• angiogenesis;
  • FAK;
  • tumour;
  • endothelial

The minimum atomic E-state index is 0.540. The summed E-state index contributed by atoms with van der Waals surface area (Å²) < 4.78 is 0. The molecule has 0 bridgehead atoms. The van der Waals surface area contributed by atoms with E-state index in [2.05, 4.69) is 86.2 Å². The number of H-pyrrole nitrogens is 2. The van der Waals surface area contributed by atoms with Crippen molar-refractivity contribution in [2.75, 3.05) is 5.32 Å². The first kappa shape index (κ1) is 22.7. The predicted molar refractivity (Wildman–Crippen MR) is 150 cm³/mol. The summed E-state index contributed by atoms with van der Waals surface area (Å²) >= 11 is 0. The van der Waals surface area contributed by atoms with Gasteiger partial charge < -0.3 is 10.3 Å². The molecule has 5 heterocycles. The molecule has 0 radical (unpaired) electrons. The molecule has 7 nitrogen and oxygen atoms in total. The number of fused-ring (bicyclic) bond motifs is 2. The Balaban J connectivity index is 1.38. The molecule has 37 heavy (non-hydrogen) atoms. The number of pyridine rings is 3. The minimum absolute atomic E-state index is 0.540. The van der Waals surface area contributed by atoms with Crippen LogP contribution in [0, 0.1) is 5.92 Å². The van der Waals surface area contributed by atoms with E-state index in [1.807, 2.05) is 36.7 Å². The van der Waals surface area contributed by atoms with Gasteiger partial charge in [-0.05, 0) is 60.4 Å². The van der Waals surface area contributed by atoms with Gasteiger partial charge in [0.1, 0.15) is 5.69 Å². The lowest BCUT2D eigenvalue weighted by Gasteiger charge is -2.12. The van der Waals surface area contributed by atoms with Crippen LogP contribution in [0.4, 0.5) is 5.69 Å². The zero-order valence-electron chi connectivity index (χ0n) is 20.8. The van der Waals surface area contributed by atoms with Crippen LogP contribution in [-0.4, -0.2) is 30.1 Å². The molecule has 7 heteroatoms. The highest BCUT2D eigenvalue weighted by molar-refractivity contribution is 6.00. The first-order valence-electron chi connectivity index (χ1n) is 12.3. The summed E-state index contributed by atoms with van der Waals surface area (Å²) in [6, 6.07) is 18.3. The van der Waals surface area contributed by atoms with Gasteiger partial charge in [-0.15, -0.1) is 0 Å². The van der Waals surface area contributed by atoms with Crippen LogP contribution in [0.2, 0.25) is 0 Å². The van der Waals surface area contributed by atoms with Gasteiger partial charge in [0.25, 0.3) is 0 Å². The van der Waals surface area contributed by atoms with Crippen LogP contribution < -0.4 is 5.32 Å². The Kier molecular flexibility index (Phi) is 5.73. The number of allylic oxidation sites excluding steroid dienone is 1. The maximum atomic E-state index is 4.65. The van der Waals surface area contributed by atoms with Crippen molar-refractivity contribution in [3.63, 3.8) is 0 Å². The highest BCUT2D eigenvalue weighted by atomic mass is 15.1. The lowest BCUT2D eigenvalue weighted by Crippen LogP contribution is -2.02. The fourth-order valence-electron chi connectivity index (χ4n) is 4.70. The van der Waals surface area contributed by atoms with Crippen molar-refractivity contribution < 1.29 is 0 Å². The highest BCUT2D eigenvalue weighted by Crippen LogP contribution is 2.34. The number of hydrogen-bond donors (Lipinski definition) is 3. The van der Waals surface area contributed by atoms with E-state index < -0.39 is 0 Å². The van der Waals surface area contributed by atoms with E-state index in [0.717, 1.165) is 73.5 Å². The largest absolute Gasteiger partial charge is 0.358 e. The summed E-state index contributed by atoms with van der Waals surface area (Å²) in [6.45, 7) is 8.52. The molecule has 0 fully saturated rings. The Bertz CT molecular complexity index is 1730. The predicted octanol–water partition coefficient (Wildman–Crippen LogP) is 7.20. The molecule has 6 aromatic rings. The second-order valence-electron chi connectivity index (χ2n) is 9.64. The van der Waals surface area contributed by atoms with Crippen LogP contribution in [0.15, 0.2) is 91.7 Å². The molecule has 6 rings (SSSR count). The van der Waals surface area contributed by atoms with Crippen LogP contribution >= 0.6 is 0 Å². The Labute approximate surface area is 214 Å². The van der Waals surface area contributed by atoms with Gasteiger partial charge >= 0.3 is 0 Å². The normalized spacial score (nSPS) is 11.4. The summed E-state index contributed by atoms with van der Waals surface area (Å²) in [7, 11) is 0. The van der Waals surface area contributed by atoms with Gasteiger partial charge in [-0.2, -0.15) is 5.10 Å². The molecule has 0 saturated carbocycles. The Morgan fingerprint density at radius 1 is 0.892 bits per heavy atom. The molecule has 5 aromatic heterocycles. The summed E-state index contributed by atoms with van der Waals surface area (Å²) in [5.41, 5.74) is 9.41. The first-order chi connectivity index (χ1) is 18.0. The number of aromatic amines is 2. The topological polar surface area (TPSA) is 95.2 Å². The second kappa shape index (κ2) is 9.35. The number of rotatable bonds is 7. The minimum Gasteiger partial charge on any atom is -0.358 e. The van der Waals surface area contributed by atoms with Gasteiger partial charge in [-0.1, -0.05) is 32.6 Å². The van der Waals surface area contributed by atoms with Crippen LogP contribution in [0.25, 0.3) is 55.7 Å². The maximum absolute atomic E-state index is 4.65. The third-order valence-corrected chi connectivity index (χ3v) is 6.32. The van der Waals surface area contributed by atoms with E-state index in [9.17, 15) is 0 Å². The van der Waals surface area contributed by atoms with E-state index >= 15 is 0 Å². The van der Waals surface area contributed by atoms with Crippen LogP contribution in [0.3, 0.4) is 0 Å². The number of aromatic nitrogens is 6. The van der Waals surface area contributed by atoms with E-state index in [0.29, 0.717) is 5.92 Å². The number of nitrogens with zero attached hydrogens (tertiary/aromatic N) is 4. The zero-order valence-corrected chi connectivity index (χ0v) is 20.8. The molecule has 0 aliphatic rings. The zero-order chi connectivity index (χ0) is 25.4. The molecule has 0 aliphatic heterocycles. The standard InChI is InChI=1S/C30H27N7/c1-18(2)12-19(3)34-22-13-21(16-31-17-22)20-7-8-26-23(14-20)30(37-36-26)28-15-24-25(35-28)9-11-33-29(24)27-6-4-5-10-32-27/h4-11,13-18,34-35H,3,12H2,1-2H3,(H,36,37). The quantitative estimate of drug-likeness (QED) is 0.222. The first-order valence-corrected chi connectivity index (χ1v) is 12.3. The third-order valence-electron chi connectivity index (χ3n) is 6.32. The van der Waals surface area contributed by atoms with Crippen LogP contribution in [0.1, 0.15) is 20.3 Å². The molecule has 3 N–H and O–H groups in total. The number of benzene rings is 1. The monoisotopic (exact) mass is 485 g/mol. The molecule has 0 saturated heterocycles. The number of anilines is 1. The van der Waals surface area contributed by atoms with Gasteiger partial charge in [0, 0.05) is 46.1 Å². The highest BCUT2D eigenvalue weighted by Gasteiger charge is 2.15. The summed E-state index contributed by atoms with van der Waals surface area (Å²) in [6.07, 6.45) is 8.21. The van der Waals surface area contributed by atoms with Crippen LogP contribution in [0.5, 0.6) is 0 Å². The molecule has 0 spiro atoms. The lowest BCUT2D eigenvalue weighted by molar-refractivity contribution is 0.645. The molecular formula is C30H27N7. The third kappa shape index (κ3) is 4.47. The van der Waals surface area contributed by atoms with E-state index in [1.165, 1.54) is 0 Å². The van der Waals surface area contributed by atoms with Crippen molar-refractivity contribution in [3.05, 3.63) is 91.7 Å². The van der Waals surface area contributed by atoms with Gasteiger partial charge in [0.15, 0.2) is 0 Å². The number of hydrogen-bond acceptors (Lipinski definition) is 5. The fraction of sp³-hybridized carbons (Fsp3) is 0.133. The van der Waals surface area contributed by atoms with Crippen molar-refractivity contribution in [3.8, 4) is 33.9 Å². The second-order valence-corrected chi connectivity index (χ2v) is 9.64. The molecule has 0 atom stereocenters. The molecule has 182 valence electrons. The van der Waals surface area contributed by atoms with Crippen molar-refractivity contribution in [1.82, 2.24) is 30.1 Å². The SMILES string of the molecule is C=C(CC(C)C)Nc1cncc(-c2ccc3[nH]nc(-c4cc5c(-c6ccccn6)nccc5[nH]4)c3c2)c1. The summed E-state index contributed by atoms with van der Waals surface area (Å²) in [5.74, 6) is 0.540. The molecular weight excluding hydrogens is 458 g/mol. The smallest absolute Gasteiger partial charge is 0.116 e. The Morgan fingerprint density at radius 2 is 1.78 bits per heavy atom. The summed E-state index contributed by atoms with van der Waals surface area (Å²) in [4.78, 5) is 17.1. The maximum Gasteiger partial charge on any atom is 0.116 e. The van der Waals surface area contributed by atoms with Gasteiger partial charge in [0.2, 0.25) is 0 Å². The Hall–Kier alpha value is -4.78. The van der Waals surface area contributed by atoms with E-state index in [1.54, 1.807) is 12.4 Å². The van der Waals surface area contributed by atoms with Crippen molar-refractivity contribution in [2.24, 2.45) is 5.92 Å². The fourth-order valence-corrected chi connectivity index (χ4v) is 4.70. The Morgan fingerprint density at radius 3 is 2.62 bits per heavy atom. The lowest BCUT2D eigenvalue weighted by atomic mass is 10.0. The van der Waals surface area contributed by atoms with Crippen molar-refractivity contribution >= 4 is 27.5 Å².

Angiogenesis, the formation of new blood vessels from pre-existing ones, is essential for tumour development. It is initiated and regulated by growth factors via their surface receptors, which activate several intracellular signalling pathways in endothelial cells. Cell adhesion molecules, such as integrins, also regulate angiogenesis. Despite these facts, inhibitors of endothelial cell growth factor receptors or integrins have not been as effective as initially hoped in the long-term inhibition of angiogenesis in cancer patients. Signalling downstream of growth factor receptors and integrins converge on the ubiquitously expressed non-receptor tyrosine kinase focal adhesion kinase (FAK). FAK is involved in endothelial cell proliferation, migration and survival, is up-regulated in many cancers and has recently been shown to control tumour angiogenesis. Indeed, FAK inhibitors are presently being developed for the treatment of cancer. However, recent studies have indicated the complexities of understanding the precise role for FAK in angiogenesis. Here we have summarized some of the key features of FAK, addressed some of the apparently contradictory roles of this molecule in angiogenesis and provided some perspectives for future studies. Copyright © 2011 Pathological Society of Great Britain and Ireland. Published by John Wiley & Sons, Ltd.